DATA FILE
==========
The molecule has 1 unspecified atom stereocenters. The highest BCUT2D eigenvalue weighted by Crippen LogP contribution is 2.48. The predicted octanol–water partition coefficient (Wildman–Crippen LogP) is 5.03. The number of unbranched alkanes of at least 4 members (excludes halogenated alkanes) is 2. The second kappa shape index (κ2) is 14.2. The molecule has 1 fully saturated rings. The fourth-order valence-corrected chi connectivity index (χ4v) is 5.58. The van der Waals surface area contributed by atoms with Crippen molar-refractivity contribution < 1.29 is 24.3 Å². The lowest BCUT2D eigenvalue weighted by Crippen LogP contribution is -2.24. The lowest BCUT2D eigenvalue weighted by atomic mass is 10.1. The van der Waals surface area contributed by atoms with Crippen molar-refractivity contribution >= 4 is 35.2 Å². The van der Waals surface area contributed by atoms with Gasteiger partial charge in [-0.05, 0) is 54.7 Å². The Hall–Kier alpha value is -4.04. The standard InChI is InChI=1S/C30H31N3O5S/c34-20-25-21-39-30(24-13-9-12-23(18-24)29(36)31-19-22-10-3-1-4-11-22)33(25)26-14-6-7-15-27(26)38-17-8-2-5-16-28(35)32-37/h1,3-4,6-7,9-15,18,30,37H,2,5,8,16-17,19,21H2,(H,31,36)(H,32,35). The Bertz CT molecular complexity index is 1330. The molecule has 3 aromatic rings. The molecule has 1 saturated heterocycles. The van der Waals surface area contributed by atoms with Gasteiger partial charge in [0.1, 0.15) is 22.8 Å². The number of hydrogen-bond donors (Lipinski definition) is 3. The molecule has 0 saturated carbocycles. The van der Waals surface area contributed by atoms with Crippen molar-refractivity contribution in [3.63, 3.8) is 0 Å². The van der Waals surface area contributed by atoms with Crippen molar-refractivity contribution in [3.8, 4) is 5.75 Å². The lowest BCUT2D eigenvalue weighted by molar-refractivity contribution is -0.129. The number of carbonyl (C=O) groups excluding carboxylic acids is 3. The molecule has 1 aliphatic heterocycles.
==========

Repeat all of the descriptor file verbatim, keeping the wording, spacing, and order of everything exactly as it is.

The molecule has 1 unspecified atom stereocenters. The highest BCUT2D eigenvalue weighted by Crippen LogP contribution is 2.48. The predicted octanol–water partition coefficient (Wildman–Crippen LogP) is 5.03. The number of unbranched alkanes of at least 4 members (excludes halogenated alkanes) is 2. The second kappa shape index (κ2) is 14.2. The molecule has 1 fully saturated rings. The fourth-order valence-corrected chi connectivity index (χ4v) is 5.58. The van der Waals surface area contributed by atoms with Crippen molar-refractivity contribution < 1.29 is 24.3 Å². The lowest BCUT2D eigenvalue weighted by Crippen LogP contribution is -2.24. The lowest BCUT2D eigenvalue weighted by atomic mass is 10.1. The van der Waals surface area contributed by atoms with Crippen molar-refractivity contribution >= 4 is 35.2 Å². The van der Waals surface area contributed by atoms with Gasteiger partial charge in [-0.05, 0) is 54.7 Å². The Hall–Kier alpha value is -4.04. The standard InChI is InChI=1S/C30H31N3O5S/c34-20-25-21-39-30(24-13-9-12-23(18-24)29(36)31-19-22-10-3-1-4-11-22)33(25)26-14-6-7-15-27(26)38-17-8-2-5-16-28(35)32-37/h1,3-4,6-7,9-15,18,30,37H,2,5,8,16-17,19,21H2,(H,31,36)(H,32,35). The Bertz CT molecular complexity index is 1330. The molecule has 3 aromatic rings. The molecule has 1 saturated heterocycles. The van der Waals surface area contributed by atoms with Gasteiger partial charge in [0.1, 0.15) is 22.8 Å². The number of hydrogen-bond donors (Lipinski definition) is 3. The molecule has 0 saturated carbocycles. The van der Waals surface area contributed by atoms with Crippen molar-refractivity contribution in [3.63, 3.8) is 0 Å². The van der Waals surface area contributed by atoms with Crippen molar-refractivity contribution in [3.8, 4) is 5.75 Å². The lowest BCUT2D eigenvalue weighted by molar-refractivity contribution is -0.129. The number of carbonyl (C=O) groups excluding carboxylic acids is 3. The molecule has 1 aliphatic heterocycles.